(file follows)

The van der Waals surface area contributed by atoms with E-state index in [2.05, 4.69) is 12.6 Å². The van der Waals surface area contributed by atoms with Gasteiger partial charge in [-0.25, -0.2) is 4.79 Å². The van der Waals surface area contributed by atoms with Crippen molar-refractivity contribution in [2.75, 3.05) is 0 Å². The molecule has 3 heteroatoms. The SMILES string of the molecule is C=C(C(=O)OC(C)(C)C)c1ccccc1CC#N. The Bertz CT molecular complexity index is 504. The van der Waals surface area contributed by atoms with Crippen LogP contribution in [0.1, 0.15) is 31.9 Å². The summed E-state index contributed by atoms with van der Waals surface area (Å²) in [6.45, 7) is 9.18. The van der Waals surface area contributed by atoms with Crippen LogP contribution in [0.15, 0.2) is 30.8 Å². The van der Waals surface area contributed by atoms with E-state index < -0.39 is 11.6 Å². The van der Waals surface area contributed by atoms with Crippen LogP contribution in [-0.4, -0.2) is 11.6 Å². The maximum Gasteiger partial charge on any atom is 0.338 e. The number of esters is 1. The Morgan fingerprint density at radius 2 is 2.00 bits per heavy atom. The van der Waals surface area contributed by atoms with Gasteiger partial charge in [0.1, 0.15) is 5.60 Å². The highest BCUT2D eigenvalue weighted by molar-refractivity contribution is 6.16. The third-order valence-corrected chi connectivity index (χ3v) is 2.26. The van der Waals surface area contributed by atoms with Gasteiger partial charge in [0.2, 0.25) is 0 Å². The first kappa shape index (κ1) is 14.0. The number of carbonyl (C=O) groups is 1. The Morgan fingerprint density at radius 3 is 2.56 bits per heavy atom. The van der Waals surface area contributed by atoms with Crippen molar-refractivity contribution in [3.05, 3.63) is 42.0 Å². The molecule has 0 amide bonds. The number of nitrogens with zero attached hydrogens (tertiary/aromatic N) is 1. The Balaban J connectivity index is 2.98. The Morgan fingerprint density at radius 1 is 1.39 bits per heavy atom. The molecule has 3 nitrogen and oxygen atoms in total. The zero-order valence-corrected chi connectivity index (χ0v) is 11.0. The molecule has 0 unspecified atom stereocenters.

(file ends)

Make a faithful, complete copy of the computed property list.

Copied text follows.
The van der Waals surface area contributed by atoms with E-state index in [2.05, 4.69) is 12.6 Å². The van der Waals surface area contributed by atoms with Gasteiger partial charge in [-0.25, -0.2) is 4.79 Å². The van der Waals surface area contributed by atoms with Crippen molar-refractivity contribution in [2.75, 3.05) is 0 Å². The molecule has 3 heteroatoms. The SMILES string of the molecule is C=C(C(=O)OC(C)(C)C)c1ccccc1CC#N. The Bertz CT molecular complexity index is 504. The van der Waals surface area contributed by atoms with Crippen LogP contribution in [0.1, 0.15) is 31.9 Å². The summed E-state index contributed by atoms with van der Waals surface area (Å²) in [6.45, 7) is 9.18. The van der Waals surface area contributed by atoms with Crippen LogP contribution in [0.15, 0.2) is 30.8 Å². The van der Waals surface area contributed by atoms with E-state index < -0.39 is 11.6 Å². The van der Waals surface area contributed by atoms with Crippen LogP contribution in [-0.4, -0.2) is 11.6 Å². The maximum Gasteiger partial charge on any atom is 0.338 e. The number of esters is 1. The Morgan fingerprint density at radius 2 is 2.00 bits per heavy atom. The van der Waals surface area contributed by atoms with Gasteiger partial charge in [0.1, 0.15) is 5.60 Å². The highest BCUT2D eigenvalue weighted by molar-refractivity contribution is 6.16. The third-order valence-corrected chi connectivity index (χ3v) is 2.26. The van der Waals surface area contributed by atoms with Gasteiger partial charge in [0.2, 0.25) is 0 Å². The first kappa shape index (κ1) is 14.0. The number of carbonyl (C=O) groups is 1. The Morgan fingerprint density at radius 3 is 2.56 bits per heavy atom. The van der Waals surface area contributed by atoms with Crippen molar-refractivity contribution in [3.05, 3.63) is 42.0 Å². The molecule has 0 amide bonds. The number of nitrogens with zero attached hydrogens (tertiary/aromatic N) is 1. The Balaban J connectivity index is 2.98. The Morgan fingerprint density at radius 1 is 1.39 bits per heavy atom. The molecule has 3 nitrogen and oxygen atoms in total. The zero-order valence-corrected chi connectivity index (χ0v) is 11.0. The molecule has 0 unspecified atom stereocenters.